Separate names with a comma.
Discussion in 'Flight Following' started by CharlieD3, Apr 11, 2021.
Back in the day I did a lot of trips from Dallas to and from DCA and LGA. We had VLF/Omega but always backed it up with VOR's. I still remember most of the VOR frequency's on that route and back in the day knew the center frequency's. To this day I will have a VOR with DME turned up.
Our FMS (like most) auto tune the closest VOR’s. I always keep a needle up for awareness, although mostly the display does not define the route.
Probably appropriate, since @MBDiagMan made his own autocorrect/typo...
The “we’re”in lieu of “were” is not where the confusion came from. The confusion came from 18 HOURS when I responded which was shortly thereafter corrected to 18 YEARS.
So the t-shirt isn’t appropriate?
Even on a big tablet or large computer screen, I can't get anything even close to size/resolution of spreading out a paper chart on the table at home for flight planning. In the cockpit, agreed, since you're going to have the chart folded anyway it's not much different.
I don’t see the limitation you’re implying, I find electronic flight planning resources far superior to a WAC or SAC, but if a chart works for you, great!
Trying to think of the last time I did that. Once you’re in bifocals spreading stuff across a table is fairly useless. Pinch zoom a fixed distance from your face works a whoooooole lot better.
Skyvector does not magnify beyond a certain point (at least on my computer). Garmin Pilot zooms as far as you can go.
The other thing I really like about planning on a tablet is that in FF I can switch to imagery and see what a particular landmark or airport actually looks like from the air. Pretty tough to do that with paper.
Well, I guess that's true. On my ipad skyvector zooms to the same scale as a sectional. On my pc I can zoom in a bit more, although I don't see what that utility provides? Here's a picture of a SAC (expired 22 OCT 2009) held up to my monitor...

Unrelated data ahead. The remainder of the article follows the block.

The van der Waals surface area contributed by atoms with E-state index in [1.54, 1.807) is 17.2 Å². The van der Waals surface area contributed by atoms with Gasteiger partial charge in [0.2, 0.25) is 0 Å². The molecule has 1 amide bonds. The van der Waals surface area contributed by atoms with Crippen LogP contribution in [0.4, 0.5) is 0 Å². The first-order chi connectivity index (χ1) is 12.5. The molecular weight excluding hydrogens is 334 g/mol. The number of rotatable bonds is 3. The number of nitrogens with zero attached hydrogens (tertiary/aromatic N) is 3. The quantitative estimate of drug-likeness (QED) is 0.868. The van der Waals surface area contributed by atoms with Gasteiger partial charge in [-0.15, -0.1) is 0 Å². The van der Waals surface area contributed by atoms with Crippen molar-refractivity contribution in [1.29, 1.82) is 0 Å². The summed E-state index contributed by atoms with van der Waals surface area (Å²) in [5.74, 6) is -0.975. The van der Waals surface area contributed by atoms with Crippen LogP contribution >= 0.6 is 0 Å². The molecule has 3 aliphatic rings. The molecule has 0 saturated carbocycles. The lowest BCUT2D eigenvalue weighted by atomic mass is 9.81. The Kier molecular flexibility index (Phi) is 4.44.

I'm in progressives, not bifocals, but isn't the whole point of either to let us see things close up or further away, just by changing our head angle slightly?
The limitation is not being able to see details along your whole route at once. On a tablet or computer screen, you can see your whole route at once with most detail removed or shrunk beyond legibility, or you can see a tiny sliding window of your route with details, but not both. Not that I spread out a paper chart every time I plan a flight (in fact, I'm voluntarily not flying at all right now during Ontario's stay-at-home order), but when I want to engage with where I'm flying, I find that the experience of having it all spread out over a bigger surface is quite different.
Or, in other words, just think of it this way -- you can flight plan perfectly well on your phone, but isn't it still nice having the bigger tablet screen? Well, a paper chart on a table is an even-bigger display. It's a lot easier to see the terrain and water bodies that will influence weather along your route, the alternative airports, the emergency-landing spots, the powerlines/roads/rivers that you could follow in a navigational emergency, etc. etc.
LOL I wish. I have two different pairs of progressives. One outdoor one inside.
You mean K&E don’t you?
Good advice. Many people allow their head to be behind the airplane. Learn to fly (again) with a constant DR position always going forward in your head, where you are in relation to the next waypoint, your position on a chart, estimating your drift by visual observation, know where you're going (terrain), progress to WP ETAs, etc. It helps in getting your mind ahead of the aircraft so when automation goes down, you don't also.